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Imaginary Fiend, by Bob Connally

4 Nov

After directing low-budget comedies in New Zealand such as What We Do in the Shadows and Hunt for the Wilderpeople, Taika Waititi was given the keys to the Marvel kingdom with Thor: Ragnarok, which turned out to be one of the best loved movies in the MCU and one of the funnier comedies of the last few years. Clearly not interested in playing it safe between big budget Marvel films (Waititi is currently writing Thor: Love and Thunder), he decided his next film would be a comedy set in Nazi Germany about a 10-year old boy whose imaginary friend is Adolf Hitler, just as one would have expected.

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Misery Loves Company, by Bob Connally

28 Oct

In 2015, Robert Eggers established himself as a highly-talented filmmaker to watch with his debut, The Witch. Maybe the most notable aspect of that film is the incredible sense of atmosphere Eggers creates. The grimy, foggy sense of dread. That mastery of atmosphere is a strong component of his second feature, The Lighthouse, but in service of a more character-focused story.

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Big Dreams, by Bob Connally

27 Oct

There’s a scene early on in Tim Burton’s greatest film Ed Wood in which Ed (Johnny Depp) and his friends read scathing reviews of the new play he’s directed. Still, Ed looks for the positive, emphasizing that the theater critic stated that the costumes looked realistic. There’s a similar scene near the end of Craig Brewer’s Dolemite is My Name where Rudy Ray Moore (Eddie Murphy) finds the positive in equally scathing reviews of his new film Dolemite. Both Ed Wood and Dolemite is My Name are written by Scott Alexander and Larry Karazewski, and the writers have a clear affection for both Wood and Moore. There is a key difference between the two scenes and the two central characters however. While Ed continually struggles and never finds success, Rudy does find it and experiences genuine appreciation in his time from the audience he’d most hoped to connect with. This gives Dolemite is My Name a sense of triumph that makes it one of the more genuinely uplifting movies to come along in some time. The struggle to get there is what makes it relatable and makes the ultimate triumph feel earned.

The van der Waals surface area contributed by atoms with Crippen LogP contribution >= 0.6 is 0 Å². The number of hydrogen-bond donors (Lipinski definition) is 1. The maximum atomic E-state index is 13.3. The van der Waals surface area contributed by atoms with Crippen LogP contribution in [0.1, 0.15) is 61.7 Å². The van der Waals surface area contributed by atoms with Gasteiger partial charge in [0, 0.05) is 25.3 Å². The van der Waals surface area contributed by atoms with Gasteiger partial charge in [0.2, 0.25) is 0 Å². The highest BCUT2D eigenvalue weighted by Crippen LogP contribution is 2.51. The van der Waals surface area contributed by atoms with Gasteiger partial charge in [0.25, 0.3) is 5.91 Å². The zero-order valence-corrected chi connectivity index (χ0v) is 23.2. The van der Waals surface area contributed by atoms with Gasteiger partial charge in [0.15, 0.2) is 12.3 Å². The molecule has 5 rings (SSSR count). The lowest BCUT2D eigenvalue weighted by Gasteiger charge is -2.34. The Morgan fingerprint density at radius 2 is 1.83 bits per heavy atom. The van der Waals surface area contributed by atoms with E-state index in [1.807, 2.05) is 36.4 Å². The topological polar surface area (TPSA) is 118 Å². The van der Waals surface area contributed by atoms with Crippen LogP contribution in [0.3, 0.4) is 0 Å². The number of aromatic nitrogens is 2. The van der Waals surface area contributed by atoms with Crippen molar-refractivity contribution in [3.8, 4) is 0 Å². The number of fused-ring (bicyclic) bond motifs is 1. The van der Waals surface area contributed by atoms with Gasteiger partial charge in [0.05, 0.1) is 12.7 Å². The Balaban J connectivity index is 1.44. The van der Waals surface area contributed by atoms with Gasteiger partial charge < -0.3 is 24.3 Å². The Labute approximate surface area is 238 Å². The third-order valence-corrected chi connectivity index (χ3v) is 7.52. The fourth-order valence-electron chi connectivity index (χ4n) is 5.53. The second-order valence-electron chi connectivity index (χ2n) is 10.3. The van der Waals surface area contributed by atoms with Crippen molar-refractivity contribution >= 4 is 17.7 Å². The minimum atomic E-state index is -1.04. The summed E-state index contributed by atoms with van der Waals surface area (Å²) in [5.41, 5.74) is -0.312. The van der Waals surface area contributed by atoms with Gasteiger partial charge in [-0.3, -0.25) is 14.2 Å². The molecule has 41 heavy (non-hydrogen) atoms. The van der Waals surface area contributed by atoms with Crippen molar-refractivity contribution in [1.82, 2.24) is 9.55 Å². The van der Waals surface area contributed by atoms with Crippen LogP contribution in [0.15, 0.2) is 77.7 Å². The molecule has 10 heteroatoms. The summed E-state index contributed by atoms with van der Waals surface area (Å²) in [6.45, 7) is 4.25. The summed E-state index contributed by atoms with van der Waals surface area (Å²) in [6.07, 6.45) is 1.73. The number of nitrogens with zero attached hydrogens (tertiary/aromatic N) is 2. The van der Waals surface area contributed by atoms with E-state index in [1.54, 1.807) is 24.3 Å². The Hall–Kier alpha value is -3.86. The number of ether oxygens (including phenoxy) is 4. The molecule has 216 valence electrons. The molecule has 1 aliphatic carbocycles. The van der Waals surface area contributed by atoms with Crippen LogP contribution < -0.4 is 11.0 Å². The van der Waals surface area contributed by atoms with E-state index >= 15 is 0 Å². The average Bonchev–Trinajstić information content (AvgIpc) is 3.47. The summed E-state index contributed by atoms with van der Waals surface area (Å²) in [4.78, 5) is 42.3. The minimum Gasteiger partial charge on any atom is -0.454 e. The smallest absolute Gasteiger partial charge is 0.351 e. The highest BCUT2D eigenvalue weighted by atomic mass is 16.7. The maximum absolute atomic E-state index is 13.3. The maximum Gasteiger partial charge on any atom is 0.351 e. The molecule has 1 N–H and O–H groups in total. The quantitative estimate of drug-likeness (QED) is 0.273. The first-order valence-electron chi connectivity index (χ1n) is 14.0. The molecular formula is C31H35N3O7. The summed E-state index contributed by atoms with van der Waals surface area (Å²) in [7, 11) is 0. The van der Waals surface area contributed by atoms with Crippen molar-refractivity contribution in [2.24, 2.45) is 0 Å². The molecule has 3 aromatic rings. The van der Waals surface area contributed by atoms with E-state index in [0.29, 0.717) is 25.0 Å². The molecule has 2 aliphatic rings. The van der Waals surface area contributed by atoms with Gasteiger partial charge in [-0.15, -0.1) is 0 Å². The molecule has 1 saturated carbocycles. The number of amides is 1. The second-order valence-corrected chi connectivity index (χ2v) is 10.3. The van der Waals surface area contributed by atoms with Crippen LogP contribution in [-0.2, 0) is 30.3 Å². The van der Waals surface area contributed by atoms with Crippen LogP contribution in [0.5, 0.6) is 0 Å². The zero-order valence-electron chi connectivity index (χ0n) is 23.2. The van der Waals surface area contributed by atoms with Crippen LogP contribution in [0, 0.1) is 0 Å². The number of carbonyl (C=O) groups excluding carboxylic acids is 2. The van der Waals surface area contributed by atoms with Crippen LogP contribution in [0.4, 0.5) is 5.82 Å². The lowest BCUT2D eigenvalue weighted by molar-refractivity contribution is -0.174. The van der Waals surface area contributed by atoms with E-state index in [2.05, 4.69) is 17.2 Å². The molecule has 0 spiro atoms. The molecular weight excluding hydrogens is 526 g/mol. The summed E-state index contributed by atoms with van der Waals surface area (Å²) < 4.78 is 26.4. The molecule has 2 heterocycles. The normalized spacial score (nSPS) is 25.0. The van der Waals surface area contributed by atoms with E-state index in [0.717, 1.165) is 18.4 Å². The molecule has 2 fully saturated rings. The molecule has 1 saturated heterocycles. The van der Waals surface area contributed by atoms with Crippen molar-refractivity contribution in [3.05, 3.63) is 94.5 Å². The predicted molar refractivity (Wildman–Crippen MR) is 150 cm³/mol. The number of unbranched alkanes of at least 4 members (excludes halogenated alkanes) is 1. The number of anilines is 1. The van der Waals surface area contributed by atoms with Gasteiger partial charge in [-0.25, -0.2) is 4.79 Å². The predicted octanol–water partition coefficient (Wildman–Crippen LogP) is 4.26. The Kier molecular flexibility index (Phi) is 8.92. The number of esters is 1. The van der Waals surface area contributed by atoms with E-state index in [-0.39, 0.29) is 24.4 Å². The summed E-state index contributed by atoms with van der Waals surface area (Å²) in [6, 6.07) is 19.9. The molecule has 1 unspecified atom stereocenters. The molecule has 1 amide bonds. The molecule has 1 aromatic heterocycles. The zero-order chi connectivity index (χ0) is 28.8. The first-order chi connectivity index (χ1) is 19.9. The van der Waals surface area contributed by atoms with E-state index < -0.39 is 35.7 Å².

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Return Visit, by Bob Connally

24 Sep

Three and a half years ago, when Downton Abbey’s final episode aired, series creator Julian Fellowes left all of his characters – yes, even Edith – in a good place in their lives. For the Crawley family, the year was 1926 and, as a longtime fan of the show, I wanted to leave everyone just as they were. I was quite apprehensive at the first mention of a movie, worried that Fellowes might be tempted to have Edith’s husband Bertie choke to death on a potato or that my favorite character Mrs. Hughes might be crushed to death by a bit of scaffolding. Downton Abbey was never Game of Thrones, but enough characters we knew and loved died tragically that there was reason for concern.

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Heartfelt, by Bob Connally

28 Jul

Extreme violence, lengthy conversations set at tables or in cars, movie references most people won’t even notice, perfectly crafted soundtracks, liberal usage of “colorful metaphors,” and so very many shots of feet are just a few of the surface level staples of the work of Quentin Tarantino. But if you’re really paying attention you see so much more revealed with each film and he can still surprise us after 27 years and either 9 or 10 movies, depending on how you count Kill Bill (for the record, Tarantino himself considers Volumes 1 & 2 a single film). For instance, the word “heartfelt” had never come to mind with any of his earlier films but it’s clear to me that Once Upon a Time… in Hollywood is just that.

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Nonmedy, by Bob Connally

13 Jul